Context: It is by participation of species that we call every sensible object beautiful. Thus, since everything void of form is by nature fitted for its reception, as far as it is destitute of reason and form it is base and separate from the divine reason, the great fountain of forms; and whatever is entirely remote from this immortal source is perfectly base and deformed. And such is matter, which by its nature is ever averse from the supervening irradiations of form. Whenever, therefore, form accedes, it conciliates in amicable unity the parts which are about to compose a whole; for being itself one it is not wonderful that the subject of its power should tend to unity, as far as the nature of a compound will admit. Hence beauty is established in multitude when the many is reduced into one, and in this case it communicates itself both to the parts and to the whole. But when a particular one, composed from similar parts, is received it gives itself to the whole, without departing from the sameness and integrity of its nature. Thus at one and the same time it communicates itself to the whole building and its several parts; and at another time confines itself to a single stone, and then the first participation arises from the operations of art, but the second from the formation of nature. And hence body becomes beautiful through the communion supernally proceeding from divinity.

„It is now time, leaving every object of sense far behind, to contemplate, by a certain ascent, a beauty of a much higher order; a beauty not visible to the corporeal eye, but alone manifest to the brighter eye of the soul, independent of all corporeal aid.“

—  Plotinus
Context: It is now time, leaving every object of sense far behind, to contemplate, by a certain ascent, a beauty of a much higher order; a beauty not visible to the corporeal eye, but alone manifest to the brighter eye of the soul, independent of all corporeal aid. However, since, without some previous perception of beauty it is impossible to express by words the beauties of sense, but we must remain in the state of the blind, so neither can we ever speak of the beauty of offices and sciences, and whatever is allied to these, if deprived of their intimate possession. Thus we shall never be able to tell of virtue's brightness, unless by looking inward we perceive the fair countenance of justice and temperance, and are convinced that neither the evening nor morning star are half so beautiful and bright. But it is requisite to perceive objects of this kind by that eye by which the soul beholds such real beauties. Besides it is necessary that whoever perceives this species of beauty, should be seized with much greater delight, and more vehement admiration, than any corporeal beauty can excite; as now embracing beauty real and substantial. Such affections, I say, ought to be excited about true beauty, as admiration and sweet astonishment; desire also and love and a pleasant trepidation. For all souls, as I may say, are affected in this manner about invisible objects, but those the most who have the strongest propensity to their love; as it likewise happens about corporeal beauty; for all equally perceive beautiful corporeal forms, yet all are not equally excited, but lovers in the greatest degree.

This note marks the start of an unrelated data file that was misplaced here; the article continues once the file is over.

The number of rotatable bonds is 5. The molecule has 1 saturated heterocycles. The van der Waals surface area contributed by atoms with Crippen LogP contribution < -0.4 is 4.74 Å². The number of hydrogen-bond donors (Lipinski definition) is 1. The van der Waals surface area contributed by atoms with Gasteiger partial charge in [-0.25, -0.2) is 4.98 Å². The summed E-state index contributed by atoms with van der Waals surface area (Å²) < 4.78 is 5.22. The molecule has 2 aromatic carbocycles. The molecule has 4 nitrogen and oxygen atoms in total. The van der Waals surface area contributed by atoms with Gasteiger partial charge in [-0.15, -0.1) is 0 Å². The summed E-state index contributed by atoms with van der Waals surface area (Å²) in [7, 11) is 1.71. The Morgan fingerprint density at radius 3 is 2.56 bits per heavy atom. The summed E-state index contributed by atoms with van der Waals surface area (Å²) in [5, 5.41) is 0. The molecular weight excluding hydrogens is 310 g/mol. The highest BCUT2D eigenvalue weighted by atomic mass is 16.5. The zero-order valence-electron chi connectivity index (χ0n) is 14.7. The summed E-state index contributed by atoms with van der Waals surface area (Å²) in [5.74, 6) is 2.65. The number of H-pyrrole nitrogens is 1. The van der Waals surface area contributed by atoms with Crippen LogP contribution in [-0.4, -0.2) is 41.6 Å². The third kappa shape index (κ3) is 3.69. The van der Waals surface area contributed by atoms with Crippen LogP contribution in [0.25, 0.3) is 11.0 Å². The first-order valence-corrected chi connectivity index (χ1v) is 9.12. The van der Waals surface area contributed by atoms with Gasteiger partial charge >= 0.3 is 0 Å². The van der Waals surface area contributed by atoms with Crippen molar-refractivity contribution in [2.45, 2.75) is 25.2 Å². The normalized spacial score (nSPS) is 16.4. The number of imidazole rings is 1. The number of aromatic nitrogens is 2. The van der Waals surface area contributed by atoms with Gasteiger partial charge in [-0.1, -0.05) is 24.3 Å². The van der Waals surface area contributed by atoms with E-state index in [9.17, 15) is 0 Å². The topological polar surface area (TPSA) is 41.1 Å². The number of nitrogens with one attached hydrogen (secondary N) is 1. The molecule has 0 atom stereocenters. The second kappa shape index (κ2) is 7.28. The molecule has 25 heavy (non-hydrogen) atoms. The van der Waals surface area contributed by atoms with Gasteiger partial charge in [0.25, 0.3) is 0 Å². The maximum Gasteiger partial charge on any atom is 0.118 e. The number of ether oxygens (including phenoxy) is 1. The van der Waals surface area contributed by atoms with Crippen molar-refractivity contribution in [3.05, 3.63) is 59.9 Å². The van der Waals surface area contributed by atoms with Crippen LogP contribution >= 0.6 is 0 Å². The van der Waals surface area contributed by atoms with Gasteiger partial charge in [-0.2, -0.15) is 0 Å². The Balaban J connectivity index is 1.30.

„The sensitive eye can never be able to survey, the orb of the sun, unless strongly endued with solar fire, and participating largely of the vivid ray. Everyone therefore must become divine, and of godlike beauty, before he can gaze upon a god and the beautiful itself.“

—  Plotinus
Context: The sensitive eye can never be able to survey, the orb of the sun, unless strongly endued with solar fire, and participating largely of the vivid ray. Everyone therefore must become divine, and of godlike beauty, before he can gaze upon a god and the beautiful itself. Thus proceeding in the right way of beauty he will first ascend into the region of intellect, contemplating every fair species, the beauty of which he will perceive to be no other than ideas themselves; for all things are beautiful by the supervening irradiations of these, because they are the offspring and essence of intellect. But that which is superior to these is no other than the fountain of good, everywhere widely diffusing around the streams of beauty, and hence in discourse called the beautiful itself because beauty is its immediate offspring. But if you accurately distinguish the intelligible objects you will call the beautiful the receptacle of ideas; but the good itself, which is superior, the fountain and principle of the beautiful; or, you may place the first beautiful and the good in the same principle, independent of the beauty which there subsists.